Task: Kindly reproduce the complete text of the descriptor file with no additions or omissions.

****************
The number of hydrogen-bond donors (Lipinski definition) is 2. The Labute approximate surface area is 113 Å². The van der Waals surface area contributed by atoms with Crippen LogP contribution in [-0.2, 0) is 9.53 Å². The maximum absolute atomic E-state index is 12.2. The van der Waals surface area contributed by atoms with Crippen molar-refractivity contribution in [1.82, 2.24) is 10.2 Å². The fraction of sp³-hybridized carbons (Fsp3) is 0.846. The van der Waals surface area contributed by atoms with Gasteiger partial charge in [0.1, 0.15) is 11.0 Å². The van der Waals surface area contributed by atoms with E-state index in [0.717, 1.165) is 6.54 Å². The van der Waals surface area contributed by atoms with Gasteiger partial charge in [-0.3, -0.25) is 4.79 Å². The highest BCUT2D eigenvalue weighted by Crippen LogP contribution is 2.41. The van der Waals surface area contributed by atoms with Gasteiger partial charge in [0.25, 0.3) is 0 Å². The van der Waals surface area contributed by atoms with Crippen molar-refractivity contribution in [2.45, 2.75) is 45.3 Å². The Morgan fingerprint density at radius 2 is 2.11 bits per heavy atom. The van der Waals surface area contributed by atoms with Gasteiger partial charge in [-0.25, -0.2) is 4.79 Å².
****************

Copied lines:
The number of hydrogen-bond donors (Lipinski definition) is 2. The Labute approximate surface area is 113 Å². The van der Waals surface area contributed by atoms with Crippen LogP contribution in [-0.2, 0) is 9.53 Å². The maximum absolute atomic E-state index is 12.2. The van der Waals surface area contributed by atoms with Crippen molar-refractivity contribution in [1.82, 2.24) is 10.2 Å². The fraction of sp³-hybridized carbons (Fsp3) is 0.846. The van der Waals surface area contributed by atoms with Gasteiger partial charge in [0.1, 0.15) is 11.0 Å². The van der Waals surface area contributed by atoms with E-state index in [0.717, 1.165) is 6.54 Å². The van der Waals surface area contributed by atoms with Gasteiger partial charge in [-0.3, -0.25) is 4.79 Å². The highest BCUT2D eigenvalue weighted by Crippen LogP contribution is 2.41. The van der Waals surface area contributed by atoms with Gasteiger partial charge in [0.25, 0.3) is 0 Å². The van der Waals surface area contributed by atoms with Crippen molar-refractivity contribution in [2.45, 2.75) is 45.3 Å². The Morgan fingerprint density at radius 2 is 2.11 bits per heavy atom. The van der Waals surface area contributed by atoms with Gasteiger partial charge in [-0.25, -0.2) is 4.79 Å².